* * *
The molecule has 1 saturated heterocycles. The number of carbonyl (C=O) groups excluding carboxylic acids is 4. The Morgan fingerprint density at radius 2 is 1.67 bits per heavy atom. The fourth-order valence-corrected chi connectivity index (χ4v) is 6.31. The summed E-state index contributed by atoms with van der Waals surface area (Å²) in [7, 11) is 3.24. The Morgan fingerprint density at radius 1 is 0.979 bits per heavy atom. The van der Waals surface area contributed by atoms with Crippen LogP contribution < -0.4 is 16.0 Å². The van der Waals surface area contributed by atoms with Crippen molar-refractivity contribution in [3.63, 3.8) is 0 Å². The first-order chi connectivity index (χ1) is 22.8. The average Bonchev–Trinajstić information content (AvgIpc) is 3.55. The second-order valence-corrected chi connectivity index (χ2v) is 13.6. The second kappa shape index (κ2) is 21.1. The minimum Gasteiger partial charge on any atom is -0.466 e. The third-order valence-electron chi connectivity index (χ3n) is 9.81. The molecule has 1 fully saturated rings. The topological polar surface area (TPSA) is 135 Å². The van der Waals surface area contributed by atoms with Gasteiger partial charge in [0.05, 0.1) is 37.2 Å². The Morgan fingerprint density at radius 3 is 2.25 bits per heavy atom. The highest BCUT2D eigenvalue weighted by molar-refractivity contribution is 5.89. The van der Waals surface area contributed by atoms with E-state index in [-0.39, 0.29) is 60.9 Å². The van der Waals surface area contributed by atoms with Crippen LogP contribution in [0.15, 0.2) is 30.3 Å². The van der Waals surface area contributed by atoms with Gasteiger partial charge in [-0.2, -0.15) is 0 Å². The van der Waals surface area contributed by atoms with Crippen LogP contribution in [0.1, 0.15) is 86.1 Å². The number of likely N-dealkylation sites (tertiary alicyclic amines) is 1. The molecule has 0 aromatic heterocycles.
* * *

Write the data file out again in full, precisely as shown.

The molecule has 1 saturated heterocycles. The number of carbonyl (C=O) groups excluding carboxylic acids is 4. The Morgan fingerprint density at radius 2 is 1.67 bits per heavy atom. The fourth-order valence-corrected chi connectivity index (χ4v) is 6.31. The summed E-state index contributed by atoms with van der Waals surface area (Å²) in [7, 11) is 3.24. The Morgan fingerprint density at radius 1 is 0.979 bits per heavy atom. The van der Waals surface area contributed by atoms with Crippen LogP contribution < -0.4 is 16.0 Å². The van der Waals surface area contributed by atoms with Crippen molar-refractivity contribution in [3.63, 3.8) is 0 Å². The first-order chi connectivity index (χ1) is 22.8. The average Bonchev–Trinajstić information content (AvgIpc) is 3.55. The second-order valence-corrected chi connectivity index (χ2v) is 13.6. The second kappa shape index (κ2) is 21.1. The minimum Gasteiger partial charge on any atom is -0.466 e. The third-order valence-electron chi connectivity index (χ3n) is 9.81. The molecule has 1 fully saturated rings. The topological polar surface area (TPSA) is 135 Å². The van der Waals surface area contributed by atoms with Gasteiger partial charge in [0.05, 0.1) is 37.2 Å². The Morgan fingerprint density at radius 3 is 2.25 bits per heavy atom. The highest BCUT2D eigenvalue weighted by molar-refractivity contribution is 5.89. The van der Waals surface area contributed by atoms with E-state index in [-0.39, 0.29) is 60.9 Å². The van der Waals surface area contributed by atoms with Crippen LogP contribution in [0.15, 0.2) is 30.3 Å². The van der Waals surface area contributed by atoms with Gasteiger partial charge in [-0.2, -0.15) is 0 Å². The van der Waals surface area contributed by atoms with Crippen LogP contribution in [0.1, 0.15) is 86.1 Å². The number of likely N-dealkylation sites (tertiary alicyclic amines) is 1. The molecule has 0 aromatic heterocycles.